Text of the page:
The recent opinion in Scalia v. Employer Solutions Staffing Group, LLC (9th Cir., Mar. 2, 2020, No. 18-16493) 2020 WL 992564 (“Scalia”) considered the application of the Fair Labor Standards Act of 1938 (“FLSA”) and addressed the question of whether the FLSA permitted joint employers to seek contribution from one another for a collective failure to pay employees overtime. This was the first time this question has been addressed by the Ninth Circuit.
The circumstances giving rise to this question involved multiple companies failing to pay employees overtime. Employer Solutions Staffing Group (“ESSG”) was a staffing company that contracted with Sync Staffing, which placed the employees in question at a jobsite operated by TBG Logistics. The employees’ hours were maintained in a spreadsheet by TBG, which was sent to Sync, who then forwarded it to ESSG.
One of ESSG’s employees was responsible for processing the TBG payroll. However, she was instructed by Sync not to pay the employees overtime even if they worked more than 40 hours per week. Even though the employee was familiar with the FLSA rules, and even though failing to pay the employees their overtime resulted in multiple error messages on ESSG’s payroll software, the employee did as instructed by Sync, and the employees were not paid their overtime.
ESSG, TBG, and Sync were eventually sued by the Secretary of Labor, who filed a motion for summary judgment against ESSG, which was granted. ESSG appealed, arguing, in part, that the FLSA permits an employer to seek indemnification or contribution from other employers—something that is not explicitly included in the text of the FLSA.
The court noted the FLSA does not expressly contain a right to contribution or indemnification, and it therefore assessed whether such a right could be implied or created. The proper analysis for such a determination is largely governed by the consideration of four factors: “(1) the statute’s text; (2) ‘the underlying purpose and structure of the statutory scheme’; (3) ‘the likelihood that Congress intended to supersede or to supplement existing state remedies’; and (4) the statute’s legislative history.” (Northwest Airlines, Inc. v. Transport Workers Union of America, AFL-CIO (1981) 451 U.S. 77, 91.)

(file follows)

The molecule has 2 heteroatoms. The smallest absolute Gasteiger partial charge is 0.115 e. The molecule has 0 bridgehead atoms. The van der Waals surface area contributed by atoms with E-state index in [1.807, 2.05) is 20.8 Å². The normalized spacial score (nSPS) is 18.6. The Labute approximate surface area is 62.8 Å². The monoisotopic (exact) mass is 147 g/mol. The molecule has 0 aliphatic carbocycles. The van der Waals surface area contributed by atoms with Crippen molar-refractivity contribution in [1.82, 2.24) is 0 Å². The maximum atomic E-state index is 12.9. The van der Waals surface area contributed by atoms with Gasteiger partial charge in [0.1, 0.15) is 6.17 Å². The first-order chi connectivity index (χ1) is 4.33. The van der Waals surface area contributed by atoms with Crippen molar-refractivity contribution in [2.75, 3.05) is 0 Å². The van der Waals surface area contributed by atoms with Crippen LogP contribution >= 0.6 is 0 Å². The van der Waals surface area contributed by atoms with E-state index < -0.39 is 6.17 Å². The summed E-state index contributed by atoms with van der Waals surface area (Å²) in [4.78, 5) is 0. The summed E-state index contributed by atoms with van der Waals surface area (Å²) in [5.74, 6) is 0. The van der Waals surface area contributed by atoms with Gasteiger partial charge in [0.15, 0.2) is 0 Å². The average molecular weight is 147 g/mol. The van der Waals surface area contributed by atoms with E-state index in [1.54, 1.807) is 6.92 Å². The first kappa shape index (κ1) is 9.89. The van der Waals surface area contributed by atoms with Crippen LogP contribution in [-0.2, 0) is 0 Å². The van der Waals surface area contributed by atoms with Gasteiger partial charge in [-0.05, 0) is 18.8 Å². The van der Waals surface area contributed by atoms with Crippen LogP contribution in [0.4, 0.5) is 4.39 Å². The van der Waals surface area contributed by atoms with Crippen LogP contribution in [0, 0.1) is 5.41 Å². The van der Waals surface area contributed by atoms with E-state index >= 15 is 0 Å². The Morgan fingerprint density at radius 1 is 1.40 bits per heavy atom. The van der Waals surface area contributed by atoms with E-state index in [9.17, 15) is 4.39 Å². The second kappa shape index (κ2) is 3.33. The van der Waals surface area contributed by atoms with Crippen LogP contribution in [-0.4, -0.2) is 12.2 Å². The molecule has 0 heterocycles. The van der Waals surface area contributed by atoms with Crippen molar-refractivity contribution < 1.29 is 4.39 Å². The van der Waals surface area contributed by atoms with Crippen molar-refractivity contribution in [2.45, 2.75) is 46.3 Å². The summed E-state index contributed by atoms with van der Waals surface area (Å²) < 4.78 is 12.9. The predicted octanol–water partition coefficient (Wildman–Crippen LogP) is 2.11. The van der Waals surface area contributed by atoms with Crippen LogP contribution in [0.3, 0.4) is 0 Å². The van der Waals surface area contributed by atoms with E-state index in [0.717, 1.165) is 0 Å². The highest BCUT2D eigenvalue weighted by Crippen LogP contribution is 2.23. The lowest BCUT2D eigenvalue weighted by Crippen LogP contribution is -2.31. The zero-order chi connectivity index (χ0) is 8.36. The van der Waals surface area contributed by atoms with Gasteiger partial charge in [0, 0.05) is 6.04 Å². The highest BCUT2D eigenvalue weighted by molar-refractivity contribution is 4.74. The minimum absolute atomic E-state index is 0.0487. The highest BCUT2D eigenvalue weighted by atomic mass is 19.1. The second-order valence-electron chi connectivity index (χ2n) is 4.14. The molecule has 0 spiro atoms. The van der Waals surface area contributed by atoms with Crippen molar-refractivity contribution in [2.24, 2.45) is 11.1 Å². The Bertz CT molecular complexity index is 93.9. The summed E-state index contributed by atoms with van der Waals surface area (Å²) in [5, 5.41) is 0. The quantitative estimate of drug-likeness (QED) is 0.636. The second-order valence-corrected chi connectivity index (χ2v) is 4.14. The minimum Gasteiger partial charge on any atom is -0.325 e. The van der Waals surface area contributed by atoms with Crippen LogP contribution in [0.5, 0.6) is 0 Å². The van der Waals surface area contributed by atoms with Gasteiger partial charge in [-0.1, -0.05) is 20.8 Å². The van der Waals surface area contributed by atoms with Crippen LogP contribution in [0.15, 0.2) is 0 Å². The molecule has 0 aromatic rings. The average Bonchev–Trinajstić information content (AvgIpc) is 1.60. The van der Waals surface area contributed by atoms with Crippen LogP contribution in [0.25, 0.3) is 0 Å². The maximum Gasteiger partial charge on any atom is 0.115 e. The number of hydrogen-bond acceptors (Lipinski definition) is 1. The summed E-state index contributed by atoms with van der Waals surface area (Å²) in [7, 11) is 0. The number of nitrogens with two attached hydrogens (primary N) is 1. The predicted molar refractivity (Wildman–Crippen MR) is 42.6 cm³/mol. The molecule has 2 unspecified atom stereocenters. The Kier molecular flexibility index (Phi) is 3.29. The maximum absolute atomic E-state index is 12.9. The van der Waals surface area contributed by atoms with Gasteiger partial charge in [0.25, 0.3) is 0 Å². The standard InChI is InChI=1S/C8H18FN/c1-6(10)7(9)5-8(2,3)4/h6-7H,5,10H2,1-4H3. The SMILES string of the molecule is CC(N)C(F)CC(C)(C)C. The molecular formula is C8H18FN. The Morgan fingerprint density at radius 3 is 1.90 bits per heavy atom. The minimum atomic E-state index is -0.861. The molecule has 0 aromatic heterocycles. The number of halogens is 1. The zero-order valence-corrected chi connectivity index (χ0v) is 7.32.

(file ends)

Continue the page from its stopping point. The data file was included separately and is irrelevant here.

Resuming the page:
In its appeal, ESSG ignored these factors and primarily argued that the FLSA implicitly permitted indemnification or contribution because it holds joint employers jointly and severally liable for violations. However, the Ninth Circuit, relying on Texas Industries, Inc. v. Radcliff Materials, Inc. (1981) 451 U.S. 630, disagreed with this position, noting that the Supreme Court has rejected the argument that contribution and joint and several liability must always go hand-in-hand.
The court further analyzed the four factors and determined that each weighed against a determination that Congress had intended to create a right to contribution. In particular, the FLSA’s text made no mention of contribution or indemnification. The central purpose of the FLSA was to create minimum wage and maximum work hours to protect employees, not employers. In other words, “ESSG belongs to the class whose conduct Congress intended to control ‘for the protection and benefit of an entirely distinct class.’”
The court also noted that the FLSA already provides comprehensive statutory remedies, and there was no indication Congress intended to allow private remedies, such as contribution and indemnification. Finally, the FLSA’s legislative history is “silent on the right to contribution or indemnification” for employers. The court further rejected the argument that the court should create the right of contribution and indemnification as new federal common law and refused to create new common law, stating that where “‘Congress has enacted a comprehensive legislative scheme’ that includes ‘integrated procedures for enforcement,’ we presume that Congress did not intend for us ‘to supplement the remedies enacted.’”
The Ninth Circuit therefore joins the Second Circuit in holding that the FLSA does not include a right to contribution or indemnification for liable employers. It is worth noting, however, that in California, Labor Code section 2810.3(g) nevertheless permits client employers from “establishing, exercising, or enforcing by contract any otherwise lawful remedies against a labor contractor for liability created by acts of a client employer.”
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